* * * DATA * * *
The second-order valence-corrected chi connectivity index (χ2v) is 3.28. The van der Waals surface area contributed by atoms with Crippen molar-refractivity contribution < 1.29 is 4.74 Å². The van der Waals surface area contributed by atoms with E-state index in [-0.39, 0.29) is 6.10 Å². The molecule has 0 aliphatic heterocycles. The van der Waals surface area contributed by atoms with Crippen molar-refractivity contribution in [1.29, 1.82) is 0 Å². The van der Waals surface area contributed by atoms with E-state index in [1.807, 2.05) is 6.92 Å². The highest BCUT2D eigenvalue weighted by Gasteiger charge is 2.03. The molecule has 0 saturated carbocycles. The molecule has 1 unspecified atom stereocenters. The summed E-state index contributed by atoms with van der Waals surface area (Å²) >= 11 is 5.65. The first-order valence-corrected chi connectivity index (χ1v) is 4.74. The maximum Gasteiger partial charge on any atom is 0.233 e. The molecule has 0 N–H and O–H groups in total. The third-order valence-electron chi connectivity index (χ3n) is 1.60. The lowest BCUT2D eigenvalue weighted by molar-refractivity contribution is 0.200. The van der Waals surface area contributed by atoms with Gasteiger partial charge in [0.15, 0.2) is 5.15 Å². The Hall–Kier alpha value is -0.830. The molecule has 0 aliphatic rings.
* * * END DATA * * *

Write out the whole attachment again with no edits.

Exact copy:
The second-order valence-corrected chi connectivity index (χ2v) is 3.28. The van der Waals surface area contributed by atoms with Crippen molar-refractivity contribution < 1.29 is 4.74 Å². The van der Waals surface area contributed by atoms with E-state index in [-0.39, 0.29) is 6.10 Å². The molecule has 0 aliphatic heterocycles. The van der Waals surface area contributed by atoms with Crippen molar-refractivity contribution in [1.29, 1.82) is 0 Å². The van der Waals surface area contributed by atoms with E-state index in [1.807, 2.05) is 6.92 Å². The highest BCUT2D eigenvalue weighted by Gasteiger charge is 2.03. The molecule has 0 saturated carbocycles. The molecule has 1 unspecified atom stereocenters. The summed E-state index contributed by atoms with van der Waals surface area (Å²) >= 11 is 5.65. The first-order valence-corrected chi connectivity index (χ1v) is 4.74. The maximum Gasteiger partial charge on any atom is 0.233 e. The molecule has 0 N–H and O–H groups in total. The third-order valence-electron chi connectivity index (χ3n) is 1.60. The lowest BCUT2D eigenvalue weighted by molar-refractivity contribution is 0.200. The van der Waals surface area contributed by atoms with Gasteiger partial charge in [0.15, 0.2) is 5.15 Å². The Hall–Kier alpha value is -0.830. The molecule has 0 aliphatic rings.